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I have a layout for a Mobile Web application, which looks like this:

enter image description here

Pretty standard stuff, nothing out of the ordinary.

The layout has been tested (somewhat) to work on iPad2 (iOS5.1.1) and iPhone 4 (iOS6.0)

UPDATE: it seems that it wasn't entirely clear why such an approach was taken. The idea is to have both navigation bars (and header) to stick to where they are (position: fixed-like) and not scroll, but take 100% of height, while the greengrey area does scroll with the content.

As can be seen - this relies heavily on absolute positioning to ensure that the application is re-sized properly under any resolution and that it takes the entire vertical space (which is important, otherwise there are other, simpler ways to achieve resolution adjustments).

The intent is for this to work on as many iOS and Android (WinMobile is optional, but welcome) versions as much as possible.


My questions are:

  1. Is this a viable (rubber-band issues and slightly ugly CSS notwithstanding) approach?
  2. Will I encounter some issues on Android/iOS (I vaguely remember something related to absolute positioning and overflow...) I haven't thought of?

Basically, do you guys think this is a correct approach and will it work?

Side question: do we still need to use iScroll to solve the overflow: auto or what-was-it (that seems to be working on iOS)?

The actual working example can be seen here: http://jsfiddle.net/aUPNr/

The code, for those who would not want to click the `link:

HTML (without head and body)

<header class="main-header"></header>
<section class="main-section">
  <footer class="main-sidebar"></footer>
  <footer class="secondary-sidebar"></footer>
  <section class="content">
    <p>Lorem ipsum dolor sit amet, consectetur adipisicing elit, sed do eiusmod
      tempor incididunt ut labore et dolore magna aliqua. Ut enim ad minim veniam,
      quis nostrud exercitation ullamco laboris nisi ut aliquip ex ea commodo
      consequat. Duis aute irure dolor in reprehenderit in voluptate velit esse
      cillum dolore eu fugiat nulla pariatur. Excepteur sint occaecat cupidatat
      non proident, sunt in culpa qui officia deserunt mollit anim id est laborum.


html {
  -webkit-overflow-scrolling: touch;
body {
  margin: 0;
.main-header {
  background: #59023b;
  height: 100px;
.main-section {
  position: absolute;
  top: 100px;
  right: 0;
  bottom: 0;
  left: 0;
  width: 100%;
.main-section .main-sidebar {
  background: #a41383;
  width: 100px;
  position: absolute;
  top: 0;
  right: 0;
  bottom: 0;
  left: 0;
.main-section .secondary-sidebar {
  background: black;
  width: 100px;
  position: absolute;
  top: 0;
  right: 0;
  bottom: 0;
  left: 100px;
.main-section .content {
  background: #9aa578;
  position: absolute;
  overflow: auto;
  padding: 10px;
  top: 0;
  right: 0;
  bottom: 0;
  left: 200px;
share|improve this question

closed as not constructive by Juhana, ThinkingStiff, Tyler Carter, Dharmendra, bipen Jan 12 '13 at 19:20

As it currently stands, this question is not a good fit for our Q&A format. We expect answers to be supported by facts, references, or expertise, but this question will likely solicit debate, arguments, polling, or extended discussion. If you feel that this question can be improved and possibly reopened, visit the help center for guidance.If this question can be reworded to fit the rules in the help center, please edit the question.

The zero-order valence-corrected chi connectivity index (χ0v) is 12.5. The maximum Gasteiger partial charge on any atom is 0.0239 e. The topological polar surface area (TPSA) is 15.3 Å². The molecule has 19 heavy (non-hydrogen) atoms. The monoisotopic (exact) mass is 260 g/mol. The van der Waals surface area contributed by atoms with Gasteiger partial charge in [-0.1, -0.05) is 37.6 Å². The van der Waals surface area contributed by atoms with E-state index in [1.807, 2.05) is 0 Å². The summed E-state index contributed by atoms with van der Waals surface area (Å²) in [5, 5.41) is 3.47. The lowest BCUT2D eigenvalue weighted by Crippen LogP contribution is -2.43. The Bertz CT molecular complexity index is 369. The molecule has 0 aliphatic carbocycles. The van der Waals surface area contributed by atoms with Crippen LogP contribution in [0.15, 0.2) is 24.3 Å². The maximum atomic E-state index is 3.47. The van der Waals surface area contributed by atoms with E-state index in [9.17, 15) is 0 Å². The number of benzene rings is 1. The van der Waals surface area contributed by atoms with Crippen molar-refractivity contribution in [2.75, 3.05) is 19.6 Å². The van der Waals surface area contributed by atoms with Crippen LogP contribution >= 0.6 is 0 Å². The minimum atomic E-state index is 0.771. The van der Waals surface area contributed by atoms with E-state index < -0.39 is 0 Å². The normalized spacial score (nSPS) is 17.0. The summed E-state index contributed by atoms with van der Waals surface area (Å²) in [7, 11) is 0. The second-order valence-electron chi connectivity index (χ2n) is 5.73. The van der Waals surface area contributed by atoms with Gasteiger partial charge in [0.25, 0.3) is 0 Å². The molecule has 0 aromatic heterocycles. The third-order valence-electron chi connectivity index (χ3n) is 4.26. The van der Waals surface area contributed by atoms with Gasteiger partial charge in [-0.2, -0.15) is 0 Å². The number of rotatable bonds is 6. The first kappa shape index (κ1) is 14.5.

Perhaps a better fit for codereview.stackexchange.com –  Juhana Jan 11 '13 at 8:26
My biggest question to you off the bat is why not use a CSS framework that has the dirty work done for you? My second question is why aren't you using media queries? This definitely avoid headaches, I can guarantee that. –  djthoms Jan 11 '13 at 8:28
None of what you suggested addresses vertical space, which is why the approach was taken. Otherwise, as I've mentioned, I would have gone with an easier solution/idea. Additionally, most of the CSS frameworks you mention in your comment are either general-purpose (Less, SASS) or typographical grid-based (which is nice, but doesn't solve the issue at hand). And that is without going into the mess they leave behind. As for codereview - this is not, by any means, a finished code. Nor do I expect someone to "fix" it. It's more of a general approach question and the code above is an illustration. –  ZenMaster Jan 11 '13 at 8:42
I'm confused about your approach to be honest. I've seen many responsive implementations using CSS and this is not one. I've looked at it on iOS and Andriod and it seems fine. On older webkit engines of iOS and Android you might encounter issue relating to absolute positioning; however, on the most recent flavors of each you're good. –  djthoms Jan 11 '13 at 8:51
Why do you continue to use the word "responsive"? This question has nothing to do with ability to control the content/lauout of your site/app with media queries - these normally are reserved for width/ratio issues. How media queries would help me make sure that the navigation menus take 100% of viewport on all devices and do not scroll, when the content does? –  ZenMaster Jan 11 '13 at 8:54

1 Answer 1

I extremly recommend a boilerplate for this: Skeleton
It will look nice on all devices.

You have two main files in this boilerplate:
The skeleton.css File: The skeleton grid
The layout.css File with no specific styles, but a variety of useful media queries

Explenation Media Query's.

This is a simple nice tutorial that will help: Simple tutorial

share|improve this answer
I've added an update to the question. Perhaps I wasn't clear at first. I am fully aware of how and when to use MQs. This is not one of the times they help. –  ZenMaster Jan 11 '13 at 9:00

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